As noted in my last post, Corporate Boards have come under increasing scrutiny and are being held accountable relative to their oversight responsibilities. The design and implementation of policy and practice within the corporation is part of management’s mandate. The assurance that these activities are being done and being done effectively is the final and exclusive responsibility of the BOD. The BOD effectively delegates this responsibility to the internal audit function who must:
1. Ensure that automated, well-defined, controlled, and documented procedures to assess the adequacy of internal controls, quickly detect and report all violations, and ensure that business units take timely and appropriate corrective action have been established
2. Ensure that the systems involved in the preparation of key reports such as financial performance generate accurate information.
3. Ensure that their own process of delivering this assurance and the charter that governs their activities is adequate, appropriate and demonstrable on a continual basis.
To deliver this level of assurance to the BOD on a continuous basis Audit Departments must:
1. achieve broad levels of investigative coverage with only limited numbers of expert resources
2. conduct field work within the corporate business areas in a consistent and standardized manner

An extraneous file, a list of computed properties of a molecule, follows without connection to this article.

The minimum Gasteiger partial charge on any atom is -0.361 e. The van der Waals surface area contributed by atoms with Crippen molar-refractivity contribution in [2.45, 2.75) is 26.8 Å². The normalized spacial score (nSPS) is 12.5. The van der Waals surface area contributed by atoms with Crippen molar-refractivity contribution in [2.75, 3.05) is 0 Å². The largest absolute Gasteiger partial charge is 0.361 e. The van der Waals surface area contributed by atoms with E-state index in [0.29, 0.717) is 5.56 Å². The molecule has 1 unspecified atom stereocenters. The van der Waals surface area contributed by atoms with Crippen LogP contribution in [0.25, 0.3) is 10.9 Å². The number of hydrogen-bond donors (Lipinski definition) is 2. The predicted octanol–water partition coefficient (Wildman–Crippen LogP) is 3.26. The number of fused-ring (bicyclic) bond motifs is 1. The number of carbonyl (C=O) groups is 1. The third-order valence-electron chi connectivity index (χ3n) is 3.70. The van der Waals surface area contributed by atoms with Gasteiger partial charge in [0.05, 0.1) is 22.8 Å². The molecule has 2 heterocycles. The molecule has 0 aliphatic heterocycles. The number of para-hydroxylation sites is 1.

3. proactively focus on the areas of the business that are believed to be at the highest risk
4. react to changes in both external and internal influencing factors such as regulatory requirements, corporate restructuring and unexpected loss events.
5. keep a complete system of record to fully support their assertions and findings
6. conduct all activity within the parameters of professional auditing standards, confidentiality and disclosure considerations and security requirements.
7. operate as both a key part of the GRC infrastructure and the infrastructures’ primary oversight function
Every Corporate Board relies on internal audit departments to provide assurance that corporate systems are functioning to protect them from scandal, fraud and misrepresentation. Audit departments are quickly being transformed from their traditional roles as backward looking investigators into a process oriented, forward looking group with international perspective that can provide education and insight beyond their traditional annual audit plans.
A GRC solution can provide auditors with software and services to help them:
• Tightly integrate continuous control monitoring abilities with the audit planning and execution features
• Fashion a system able to fully support a true risk based approach to internal audit
• More easily build and modify their audit universe so that it always reflects the current state of their organization and the internal and external factors affecting their audit scopes.
• Standardize activities through the use of project, templates, workflows, scopes and rule sets.
• Establish two-way communication between fieldwork and the system’s central libraries to ensure new data is captured, vetted and used to drive the appropriate activities.
• Maintain data, documents and activities to maximize visibility and accountability
In my next post, I consider the risk management aspects of a GRC program, and how they are positioned within an existing enterprise risk management (ERM) framework.